In the early 1990s, the hottest (or coolest) of the new African-American intellectuals, Cornel West, was asked to compare his reading of race with that of the architect of Afrocentrism, Molefi Kete Asante.
They were agreed on their critique of white supremacy and their emphasis on the importance of self-respect among people of African descent, West replied, but then they parted company. "For him, notions of a solid and centred identity are positive," he continued. "I revel in fluidity, in improvisation, in the highly complicated and paradoxical...I begin with radical cultural hybridity, an improvisational New World sensibility...I'm not for solid anything."
For Daniel Rodgers, this jive surfs the zeitgeist. "Choice, provisionality, and impermanence; a sense of the diffuse and penetrating yet unstable powers of culture; an impatience with the backward pull of history - these were the emergent intellectual themes of the age." Rodgers calls it the "age of fracture". The epithet is designed to capture the multiple transformations he identifies in ways of thinking, imagining and metaphoring in the US in the final quarter of the 20th century. This means an anatomy of the "culture wars" (the catchy title of a 1991 book by James Davison Hunter); an enquiry into styles of social thought broadly conceived; a history of intellectual research and development and theoretical entrepreneurship; and a glossary of "a contagion of metaphors" - a dictionary of received ideas, à la Flaubert, without the coruscating wit.
Metaphors loom large in this account, in particular metaphors that migrate from one domain to another, colonising new territories of intellectual enquiry and public policy, a little like the conquistadors of old.
Microeconomics has a lot to answer for in this regard, as Rodgers points out. The very idea of "choice", now so ubiquitous and multifarious ("pro-choice"), leached into the cultural consciousness by way of microeconomic models ("rational choice"), inflecting and infecting vast areas of the social sciences in the process ("rational-choice political science", a double metaphorical remove from reality). The rational actor stalks the land, counting not his blessings but his expectations. Utility maximisers of the world, unite! You have nothing to lose but your gains.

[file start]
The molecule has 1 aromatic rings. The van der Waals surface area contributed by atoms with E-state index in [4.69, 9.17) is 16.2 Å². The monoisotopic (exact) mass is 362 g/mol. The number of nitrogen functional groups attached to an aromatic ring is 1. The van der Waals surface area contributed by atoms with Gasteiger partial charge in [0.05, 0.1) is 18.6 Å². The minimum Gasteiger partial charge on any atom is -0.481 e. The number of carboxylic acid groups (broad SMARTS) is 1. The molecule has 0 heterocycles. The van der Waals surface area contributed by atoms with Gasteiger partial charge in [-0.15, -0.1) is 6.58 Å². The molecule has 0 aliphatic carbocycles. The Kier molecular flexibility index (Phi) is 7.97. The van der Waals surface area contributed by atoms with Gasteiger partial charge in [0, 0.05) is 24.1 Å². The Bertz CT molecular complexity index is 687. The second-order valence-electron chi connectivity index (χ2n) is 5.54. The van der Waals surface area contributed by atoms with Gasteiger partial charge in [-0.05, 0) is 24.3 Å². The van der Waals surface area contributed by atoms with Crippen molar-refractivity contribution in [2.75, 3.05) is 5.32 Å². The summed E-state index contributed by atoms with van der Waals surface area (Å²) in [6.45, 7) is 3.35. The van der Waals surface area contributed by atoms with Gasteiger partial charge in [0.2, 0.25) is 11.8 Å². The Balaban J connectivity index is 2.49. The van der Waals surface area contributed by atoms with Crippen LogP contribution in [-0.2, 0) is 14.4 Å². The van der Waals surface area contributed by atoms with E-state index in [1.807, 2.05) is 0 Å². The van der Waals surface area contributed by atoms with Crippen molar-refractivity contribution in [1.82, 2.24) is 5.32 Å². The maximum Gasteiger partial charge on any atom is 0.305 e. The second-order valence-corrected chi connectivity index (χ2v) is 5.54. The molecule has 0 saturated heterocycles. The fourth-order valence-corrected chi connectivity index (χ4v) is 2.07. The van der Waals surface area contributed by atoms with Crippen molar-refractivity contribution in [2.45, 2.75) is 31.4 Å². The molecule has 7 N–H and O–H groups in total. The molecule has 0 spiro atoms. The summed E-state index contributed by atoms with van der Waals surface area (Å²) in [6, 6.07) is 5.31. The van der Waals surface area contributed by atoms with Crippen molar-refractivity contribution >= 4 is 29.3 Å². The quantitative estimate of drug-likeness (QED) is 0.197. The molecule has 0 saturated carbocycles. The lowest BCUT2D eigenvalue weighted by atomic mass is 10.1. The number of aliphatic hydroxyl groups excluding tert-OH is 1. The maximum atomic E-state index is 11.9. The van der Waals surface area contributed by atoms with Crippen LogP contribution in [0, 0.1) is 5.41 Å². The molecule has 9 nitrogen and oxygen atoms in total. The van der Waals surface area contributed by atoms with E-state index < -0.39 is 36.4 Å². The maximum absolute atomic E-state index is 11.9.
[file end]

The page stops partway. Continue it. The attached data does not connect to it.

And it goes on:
For Rodgers, the triumph of micro- over macroeconomic modes of thought is symptomatic. His book is a survey of what he sees as the disaggregating tendencies of the age; a mosaic of the fragments, the tesserae, the pieces of paradigms old and new. "Since the middle years of the twentieth century, much had broken up and much had been liberated," he writes in conclusion. "Identities were more openly imagined now: more fluid and multiple, less tightly packaged by gender and social-role theory, less quickly read as the expression of social norms and structures. Despite the backlash of the culture wars, a broader range of being human was tolerated than before ... The era's emphasis on choice, the most contagious of the age's metaphors, was not merely a simplification of ideas of human nature under the influence of the economic model makers. There were more choices than before - not just more consumer goods but more worlds of ideas and selves and aspirations from which to choose."
In other words, the lonely crowd dispersed into the little platoon. Rodgers has a riff on the reference. "In a phrase drawn from Edmund Burke that became ubiquitous in early-1990s conservative writings, the 'little platoons' of society were the sites where civic life and obligations were most surely grounded. That reading was not, perhaps, one that Burke himself might have recognized. 'To love the little platoon we belong to in society,' Burke had written in criticizing the ferocious self-interest of the third estate in Revolutionary France, 'is the first principle (the germ as it were) of public affections. It is the first link in the series by which we proceed towards a love to our country and to mankind.' Now, in the extracted phrase, as country and mankind were cropped out, the series of affections faltered. The little became, as in (Michael) Walzer's left pluralistic vision of justice, the tacit substitution for the whole."
This is a characteristic miniature: a blend of commentary and contextualisation, admirably judicious. Rodgers is an excellent anatomist. His forte is clarity. Once in a while, he delivers himself of an opinion that seems positively clairvoyant. Of the interpretive language of "deconstruction" according to Derrida, he observes: "The very difficulty of the new interpretive readings added to the status of those who acquired the codes and facility. In a university system that was moving towards more entrepreneurial and market forms, where administrators competed more and more heavily to be on the cutting edge of market trends, 'theory' was a powerful commodity for the department and the academic entrepreneurs who could lay claim to it." After culture war, status anxiety? After fracture, lucre?
Age of Fracture
By Daniel T. Rodgers. Belknap Press/Harvard University Press, 360pp, £22.95. ISBN 9780674057449. Published January 2011